The new bill gradually increases the biodiesel levels required for the state sales tax exemption from the current blends over B10 to blends over B19 in 2026. This will increase biodiesel consumption by an estimated 125 million gallons per year and reduce CO2 emissions by 1 million metric tons.
The Eco-Friendly Mobile Farm Stand Project, based in Elmhurst, received a Community Solutions Award. The project is a 501(c)(3) organization that donates electric mobile farm stands to urban farming organizations serving neighborhoods without access to fresh fruit and vegetables. The nonprofit works with urban farms that serve neighborhoods impacted by food insecurity, to create an environmentally and economically sustainable, hyper-local, food delivery/transportation system – all accomplished without the use of gasoline and emitting harmful pollution into the air. Following the recent loss of three grocery stores in Garfield Park, the project collaborated with the Garfield Park Community Council to put an Eco-Friendly Mobile Farm Stand in service for them to use to serve those who were affected the most by food insecurity – senior citizens.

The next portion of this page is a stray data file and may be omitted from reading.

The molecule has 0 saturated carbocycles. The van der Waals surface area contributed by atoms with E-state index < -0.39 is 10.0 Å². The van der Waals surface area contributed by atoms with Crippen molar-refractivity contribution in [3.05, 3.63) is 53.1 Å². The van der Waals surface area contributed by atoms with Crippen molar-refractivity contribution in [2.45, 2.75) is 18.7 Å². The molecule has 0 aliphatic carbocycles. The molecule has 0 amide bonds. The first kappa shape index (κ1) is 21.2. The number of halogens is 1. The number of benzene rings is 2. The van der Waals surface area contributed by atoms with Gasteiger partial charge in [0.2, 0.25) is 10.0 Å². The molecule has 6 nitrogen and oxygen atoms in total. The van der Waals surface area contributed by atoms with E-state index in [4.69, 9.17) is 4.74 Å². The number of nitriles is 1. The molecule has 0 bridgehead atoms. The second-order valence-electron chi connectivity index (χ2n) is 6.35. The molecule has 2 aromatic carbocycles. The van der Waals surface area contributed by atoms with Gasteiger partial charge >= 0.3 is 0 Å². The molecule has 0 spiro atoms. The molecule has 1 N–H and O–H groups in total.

The Garfield Park Community Council is using its Eco-Friendly Mobile Farm Stand to reach seniors in the East and West Garfield Park neighborhoods, many of whom receive benefits, such as Senior Farmers’ Market Nutrition Program coupons, but live in areas where markets can be scarce. They can deliver more than 300 pounds of fresh produce to senior facilities without having to pay for expensive gasoline and release harmful emissions into the local air. The eco-friendly deliveries are an alternative to other forms of public and personal transportation to the nearest grocery store which can be as much as five miles away.
Christopher B. Burke Engineering, Ltd., based in Rosemont, has been named Workplace of the Year by IACT. The firm’s goal this past year was to increase the number of electric vehicle charging stations at its office from four to six and to build charging infrastructure that could be used in the future for electric vehicle charging stations. The new EV charging stations are available to employees at no cost in support of reduced emissions and our overall reduced carbon footprint. The reservation system provided by EVmatch allows employees and the public to know they will have an open electric port to use at their desired time of use. The EV charging stations are available at a low cost per kWh to the public. The original four EV charging stations are non-networked and available only to employees at no cost.